June 28, 2023
UCalgary student tracks Alberta’s invasive wild boar population
Devin Fitzpatrick has always held a fascination for the world around her, forever eager to immerse herself in new environments and new cultures. Her volunteering has taken her from the national parks of East Africa to the Amazon rainforest in Ecuador. With every journey, she falls more in love with our planet, and her resolve to protect it grows stronger.
Now, as a Canadian ecologist and PhD student in the UCalgary Faculty of Veterinary Medicine, Fitzpatrick is following her passion for research and providing scientific evidence to inform effective conservation actions. She has grown particularly interested in researching Alberta’s problem of wild boars at large.
On another front, her interests will soon take her to Antarctica as a volunteer participant in Homeward Bound, a program that aims to heighten the influence of women in STEMM (science, technology, engineering, math, and medicine) in environmental policy and decision-making at the global level.
The global focus of Fitzpatrick’s work flows from a deep commitment to conserving the environment. She has studied the invasive little fire ant in the Congo Basin in Gabon and the invasive eastern grey squirrel in Scotland, both of which pose significant threat to native biodiversity and agricultural production.
The wild boar problem
Wild boars spread zoonotic disease and cause crop and habitat destruction. In Alberta, wild boars are a provincially regulated “invasive pest.” Invasive species — organisms not native to, and adversely impacting a particular region — are one of the top five greatest threats to biodiversity and ecosystems worldwide. Technologies such as GPS telemetry and camera trapping are used to track their movement and behaviour, Fitzpatrick explains.
“Wild boar are a highly invasive species threatening both public and ecosystem health in Canada,” Fitzpatrick says. “The species acts as a reservoir for diseases that can affect humans, livestock, and wildlife. Wild boars also cause damage to crops and native plant communities through rooting, prey on livestock, and negatively impact native wildlife communities through predation, habitat destruction, and competition for space and resources.”
Very little research has been conducted on wild boars in Alberta, so there is lots to learn about the population. Fitzpatrick’s project will focus on mapping the current distribution and predicted spread of the species across the province.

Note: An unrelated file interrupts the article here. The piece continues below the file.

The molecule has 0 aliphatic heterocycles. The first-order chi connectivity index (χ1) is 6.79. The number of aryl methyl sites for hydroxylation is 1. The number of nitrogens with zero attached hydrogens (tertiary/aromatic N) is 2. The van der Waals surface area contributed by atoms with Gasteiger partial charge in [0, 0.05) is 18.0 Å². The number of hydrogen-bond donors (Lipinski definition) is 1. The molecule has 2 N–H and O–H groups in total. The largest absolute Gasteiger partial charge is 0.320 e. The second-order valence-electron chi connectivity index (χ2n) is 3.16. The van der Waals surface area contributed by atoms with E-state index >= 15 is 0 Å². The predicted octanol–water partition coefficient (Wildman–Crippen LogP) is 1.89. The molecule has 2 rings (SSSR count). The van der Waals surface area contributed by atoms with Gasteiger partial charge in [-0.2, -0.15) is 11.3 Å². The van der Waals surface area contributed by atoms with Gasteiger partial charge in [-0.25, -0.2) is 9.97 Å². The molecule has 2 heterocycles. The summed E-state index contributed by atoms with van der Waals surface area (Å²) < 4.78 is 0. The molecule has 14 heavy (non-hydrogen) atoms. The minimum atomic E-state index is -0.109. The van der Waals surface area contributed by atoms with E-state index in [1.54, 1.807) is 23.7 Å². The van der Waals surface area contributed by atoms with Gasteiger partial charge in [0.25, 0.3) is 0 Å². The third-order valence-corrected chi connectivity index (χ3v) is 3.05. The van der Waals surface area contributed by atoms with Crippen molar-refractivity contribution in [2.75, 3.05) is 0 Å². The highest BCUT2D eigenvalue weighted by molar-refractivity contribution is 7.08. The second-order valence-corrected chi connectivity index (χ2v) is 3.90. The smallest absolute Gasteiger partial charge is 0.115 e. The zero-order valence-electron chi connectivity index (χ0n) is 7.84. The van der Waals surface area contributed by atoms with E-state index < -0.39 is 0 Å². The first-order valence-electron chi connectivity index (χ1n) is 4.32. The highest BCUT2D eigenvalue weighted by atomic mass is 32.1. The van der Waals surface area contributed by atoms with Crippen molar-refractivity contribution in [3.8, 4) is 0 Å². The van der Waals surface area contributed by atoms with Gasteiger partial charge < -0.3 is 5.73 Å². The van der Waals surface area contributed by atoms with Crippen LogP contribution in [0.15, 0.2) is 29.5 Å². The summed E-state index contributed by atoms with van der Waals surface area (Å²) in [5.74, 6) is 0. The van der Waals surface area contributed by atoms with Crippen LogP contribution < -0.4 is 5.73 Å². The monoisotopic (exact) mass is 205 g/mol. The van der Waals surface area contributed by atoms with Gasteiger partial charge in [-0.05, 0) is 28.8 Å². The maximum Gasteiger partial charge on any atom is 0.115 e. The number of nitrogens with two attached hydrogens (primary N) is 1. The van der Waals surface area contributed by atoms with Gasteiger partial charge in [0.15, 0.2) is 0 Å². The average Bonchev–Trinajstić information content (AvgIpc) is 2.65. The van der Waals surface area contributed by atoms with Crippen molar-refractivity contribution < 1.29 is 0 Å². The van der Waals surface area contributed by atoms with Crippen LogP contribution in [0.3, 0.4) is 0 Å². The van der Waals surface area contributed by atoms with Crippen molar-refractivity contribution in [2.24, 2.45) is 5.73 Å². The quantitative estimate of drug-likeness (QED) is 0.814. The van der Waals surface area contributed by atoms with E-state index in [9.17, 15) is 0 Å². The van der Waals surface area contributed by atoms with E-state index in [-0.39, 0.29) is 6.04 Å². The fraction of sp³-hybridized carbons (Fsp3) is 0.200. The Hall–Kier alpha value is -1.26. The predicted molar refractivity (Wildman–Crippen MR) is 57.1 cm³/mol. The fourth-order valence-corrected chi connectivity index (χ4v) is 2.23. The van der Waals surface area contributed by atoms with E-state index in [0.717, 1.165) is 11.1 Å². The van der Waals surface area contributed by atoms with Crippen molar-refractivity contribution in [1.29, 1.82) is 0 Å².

Tracking the spread
She will also produce the first density estimates of a wild boar population in Canada and examine the contact structure within and between sounders (social groups) and the consequences of these for disease transmission. Greater understanding of these measures will inform development of effective management strategies to protect public health and ensure ecosystem integrity.
Fitzpatrick is a member of UCalgary’s Women in Science and Engineering student organization and the Wildlife Disease Association student chapter. She has recently been selected as one of 100 women from around the world, and one of just three Canadians, to join Homeward Bound, a groundbreaking global leadership and visibility initiative, set against the backdrop of Antarctica. Homeward Bound’s vision is to create a collaborative network of 10,000 diverse women in STEMM by 2036.
Fitzpatrick will be a part of Homeward Bound’s eighth cohort and undertake a 12-month program of workshops, masterclasses, and one-on-one coaching designed to build skills in the areas of leadership, visibility, strategy, and science. The program will culminate in an intensive development expedition to Antarctica.
Rapid pace of change in Antarctica
Why Antarctica? Regions of Antarctica are showing the fastest responses to some of the global sustainability problems we currently face. Its iconic environment has captured the imagination of leaders in the past and the expedition experience of the Antarctic component of Homeward Bound creates strong bonds between participants.
“Being in Antarctica will be an opportunity for deep reflection,” she says. “I will be in the presence of melting glaciers and incredible wildlife species, many of which are endangered. I imagine it will reaffirm my choice to dedicate my life to conserving the planet and perhaps move me to make even greater changes alongside my fellow women in STEMM. I can’t speak too much to the Antarctica experience yet of course, as I have not been on it, but every former participant I’ve spoken with has confirmed that it is profoundly life-changing," says Fitzpatrick.
Due to the seasons in Antarctica, the expedition will likely take place in November 2024. The cost to deliver the program, as well as the costs associated with the Antarctic expedition (travel, equipment, insurance, etc.), total around $25,000 for each participant. As a student, Fitzpatrick is fundraising to meet these costs, and so far, has secured 25 per cent of her goal through crowdfunding and speaking at community events.